So you can relax and return to lobbying for the petroleum industry, pak. Your job or hobby or whatever it is is safe for years, probably decades.

bmarvel
bmarvel topcommenter

@pak152 @bmarvel For a guy who claims not to be attached to the petroleum industry, pak, you sure know a lot about this stuff.

dingo
dingo

@mavdog @dingo 

'Derailments are a real world occurance, as is the death and destruction they can produce.'

The Lac-Mégantic derailment was an outlier in terms of death and destruction as far as train accidents go. The extraordinary destruction was caused primarily by a runaway train traveling at an excessive speed.

ThePosterFormerlyKnownasPaul
ThePosterFormerlyKnownasPaul topcommenter

@mavdog @dingo 

Here is the list of Hazardous Class 3 materials.  These are shipped by both road and rail.

http://environmentalchemistry.com/yogi/hazmat/placards/class3-chemicals.html


And then this stuff is also shipped by road and rail


http://environmentalchemistry.com/yogi/hazmat/placards/class6-chemicals.html



And something like this will put a damper on your day:


http://www.chron.com/news/gallery/1976-ammonia-truck-disaster-16982.php


http://blog.chron.com/bayoucityhistory/2011/05/35-years-later-houstons-deadly-ammonia-truck-disaster/

TheRuddSki
TheRuddSki topcommenter

@bmarvel

Pipelines run 24/7, but at zero mph. The crashes tend to be less scary.

pak152
pak152

@bmarvel 'I just hate having to explain these things, pak152. I guess I'm going to have to start sticking those little winking emoticons on my comments for those determined to read everything literally."

as retired journalist bill you need to step up your game and learn how to use the emoticons especially since you don't have an editor or a copy editor checking what you write. here is a link to some that will get you started
http://bravesandstuff.files.wordpress.com/2007/12/blogicons2.jpg


as for lobbying for the oil and gas industry well I was wish I were getting a check from them so you can relax.

:-)

 

pak152
pak152

@bmarvel lets just say I need to correct the inaccuracies that you and other occasionally post here. 

I hope you've learned something from the links I provided. :-D

hope you have a good weekend

pak152
pak152

@bmarvel lets just say I need to correct the inaccuracies that you and other occasionally post here.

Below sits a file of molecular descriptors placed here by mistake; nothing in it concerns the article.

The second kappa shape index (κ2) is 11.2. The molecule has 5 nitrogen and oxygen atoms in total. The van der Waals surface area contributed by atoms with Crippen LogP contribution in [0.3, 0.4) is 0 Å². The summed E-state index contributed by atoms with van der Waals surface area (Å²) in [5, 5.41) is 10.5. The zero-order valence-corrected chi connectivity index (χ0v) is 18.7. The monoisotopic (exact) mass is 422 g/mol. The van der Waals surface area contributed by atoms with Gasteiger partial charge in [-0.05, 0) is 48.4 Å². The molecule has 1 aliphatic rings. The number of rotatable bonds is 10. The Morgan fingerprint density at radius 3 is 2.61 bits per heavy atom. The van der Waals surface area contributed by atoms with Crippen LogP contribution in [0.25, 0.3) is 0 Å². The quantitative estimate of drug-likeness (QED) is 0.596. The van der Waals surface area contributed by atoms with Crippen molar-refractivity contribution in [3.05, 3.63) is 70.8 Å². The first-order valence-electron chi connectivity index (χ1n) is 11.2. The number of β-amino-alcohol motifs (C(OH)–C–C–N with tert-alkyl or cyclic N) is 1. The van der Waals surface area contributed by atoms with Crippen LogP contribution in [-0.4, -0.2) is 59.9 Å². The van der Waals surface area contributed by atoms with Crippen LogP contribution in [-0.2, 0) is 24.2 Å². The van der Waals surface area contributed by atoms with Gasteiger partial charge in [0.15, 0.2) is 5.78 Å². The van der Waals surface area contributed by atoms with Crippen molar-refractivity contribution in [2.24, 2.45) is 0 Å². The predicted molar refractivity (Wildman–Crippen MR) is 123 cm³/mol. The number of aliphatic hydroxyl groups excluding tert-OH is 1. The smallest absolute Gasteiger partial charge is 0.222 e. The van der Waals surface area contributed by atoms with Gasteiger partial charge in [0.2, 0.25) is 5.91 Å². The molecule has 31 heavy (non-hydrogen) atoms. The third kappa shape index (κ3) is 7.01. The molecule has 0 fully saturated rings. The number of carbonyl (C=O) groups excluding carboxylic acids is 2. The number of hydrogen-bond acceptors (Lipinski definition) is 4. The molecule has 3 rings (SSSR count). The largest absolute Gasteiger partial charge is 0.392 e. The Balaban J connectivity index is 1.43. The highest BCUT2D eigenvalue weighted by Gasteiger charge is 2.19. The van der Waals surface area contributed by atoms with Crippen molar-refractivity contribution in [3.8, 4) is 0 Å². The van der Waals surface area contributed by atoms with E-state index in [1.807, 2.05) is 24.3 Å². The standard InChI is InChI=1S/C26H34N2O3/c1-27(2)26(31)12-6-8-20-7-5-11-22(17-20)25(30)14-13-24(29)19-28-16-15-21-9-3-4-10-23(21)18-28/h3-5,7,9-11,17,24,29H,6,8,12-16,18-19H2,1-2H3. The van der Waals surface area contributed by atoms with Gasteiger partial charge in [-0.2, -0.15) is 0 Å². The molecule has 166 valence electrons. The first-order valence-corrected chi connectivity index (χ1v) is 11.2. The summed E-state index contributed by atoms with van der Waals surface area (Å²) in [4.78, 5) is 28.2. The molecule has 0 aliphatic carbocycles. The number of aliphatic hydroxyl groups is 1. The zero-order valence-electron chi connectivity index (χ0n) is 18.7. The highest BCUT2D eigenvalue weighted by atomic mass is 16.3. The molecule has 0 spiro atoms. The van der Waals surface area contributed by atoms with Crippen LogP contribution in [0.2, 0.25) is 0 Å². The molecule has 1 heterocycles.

mavdog
mavdog topcommenter

@ThePosterFormerlyKnownasPaul 

from what I recall the rail tanks are almost all less than 42k gallons, which keep them below the capacity where the stricter rules for Class 3 liquid transport apply....

those truck tanks are highly regulated in design and where they go.

bmarvel
bmarvel topcommenter

@TheRuddSki Pipelines do NOT run at zero mph. And they do not run at zero pressure. That's why they blow out.

bmarvel
bmarvel topcommenter

@pak152 @bmarvel I eschew emoticons because I've always assumed most on this blog can read. Apparently I'm being too optimistic. 

bmarvel
bmarvel topcommenter

@pak152 @bmarvel Beg your pardon, pak, but it is hardly innaccurate to point out that if we stopped using petroleum we'd no longer have petroleum spills and explosions.

pak152
pak152

@bmarvel @pak152 oh i can read and understand quite well bm but considering your stance with regards to evil petroleum one must take you literally. :p


pak152
pak152

@bmarvel mea culpa you're correct in a hairspliting way. as for inaccuracy I was referring to your comment about tank cars. not about spills and explosions. don't take me so literally ;-) you're correct  if we totally stopped using petroleum we wouldn't have any spills or explosions, but then where would we be? what would we use to create the products in this list

http://www.ranken-energy.com/Products%20from%20Petroleum.htm

bmarvel
bmarvel topcommenter

@pak152 @bmarvel Evil petroleum, yes. But for the foreseeable future a necessary evil. We can agree on that, yes?

bmarvel
bmarvel topcommenter

@pak152 @bmarvel What, exactly, was inaccurate in my comment about WWII oil trains? That they moved millions of gallons of oil? That the cars were primitive by today's standards? That it is possible to improve the safety of oil transport by rail?Beyond that I made no other claims.